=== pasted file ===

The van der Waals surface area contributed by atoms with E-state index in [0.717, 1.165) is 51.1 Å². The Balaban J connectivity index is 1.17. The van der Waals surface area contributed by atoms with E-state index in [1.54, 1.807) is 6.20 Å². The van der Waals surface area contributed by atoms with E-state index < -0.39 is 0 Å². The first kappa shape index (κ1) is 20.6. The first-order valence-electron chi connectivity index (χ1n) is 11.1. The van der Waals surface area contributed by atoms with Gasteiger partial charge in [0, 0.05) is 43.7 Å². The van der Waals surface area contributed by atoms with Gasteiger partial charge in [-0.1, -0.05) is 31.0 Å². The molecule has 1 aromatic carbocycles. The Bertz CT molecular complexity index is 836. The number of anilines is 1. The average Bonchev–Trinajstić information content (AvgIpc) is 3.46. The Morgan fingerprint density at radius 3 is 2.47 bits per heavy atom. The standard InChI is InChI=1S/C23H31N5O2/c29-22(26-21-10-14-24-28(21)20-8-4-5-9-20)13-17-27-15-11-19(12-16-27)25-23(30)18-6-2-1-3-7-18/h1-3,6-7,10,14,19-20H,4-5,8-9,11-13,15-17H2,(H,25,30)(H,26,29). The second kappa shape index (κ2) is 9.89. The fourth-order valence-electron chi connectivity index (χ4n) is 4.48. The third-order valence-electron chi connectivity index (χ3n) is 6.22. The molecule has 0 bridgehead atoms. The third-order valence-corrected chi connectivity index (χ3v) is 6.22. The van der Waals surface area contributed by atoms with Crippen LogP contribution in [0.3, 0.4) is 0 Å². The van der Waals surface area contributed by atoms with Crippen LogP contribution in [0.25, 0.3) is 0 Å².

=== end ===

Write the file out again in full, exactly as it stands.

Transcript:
The van der Waals surface area contributed by atoms with E-state index in [0.717, 1.165) is 51.1 Å². The Balaban J connectivity index is 1.17. The van der Waals surface area contributed by atoms with E-state index in [1.54, 1.807) is 6.20 Å². The van der Waals surface area contributed by atoms with E-state index < -0.39 is 0 Å². The first kappa shape index (κ1) is 20.6. The first-order valence-electron chi connectivity index (χ1n) is 11.1. The van der Waals surface area contributed by atoms with Gasteiger partial charge in [0, 0.05) is 43.7 Å². The van der Waals surface area contributed by atoms with Gasteiger partial charge in [-0.1, -0.05) is 31.0 Å². The molecule has 1 aromatic carbocycles. The Bertz CT molecular complexity index is 836. The number of anilines is 1. The average Bonchev–Trinajstić information content (AvgIpc) is 3.46. The Morgan fingerprint density at radius 3 is 2.47 bits per heavy atom. The standard InChI is InChI=1S/C23H31N5O2/c29-22(26-21-10-14-24-28(21)20-8-4-5-9-20)13-17-27-15-11-19(12-16-27)25-23(30)18-6-2-1-3-7-18/h1-3,6-7,10,14,19-20H,4-5,8-9,11-13,15-17H2,(H,25,30)(H,26,29). The second kappa shape index (κ2) is 9.89. The fourth-order valence-electron chi connectivity index (χ4n) is 4.48. The third-order valence-electron chi connectivity index (χ3n) is 6.22. The molecule has 0 bridgehead atoms. The third-order valence-corrected chi connectivity index (χ3v) is 6.22. The van der Waals surface area contributed by atoms with Crippen LogP contribution in [0.3, 0.4) is 0 Å². The van der Waals surface area contributed by atoms with Crippen LogP contribution in [0.25, 0.3) is 0 Å².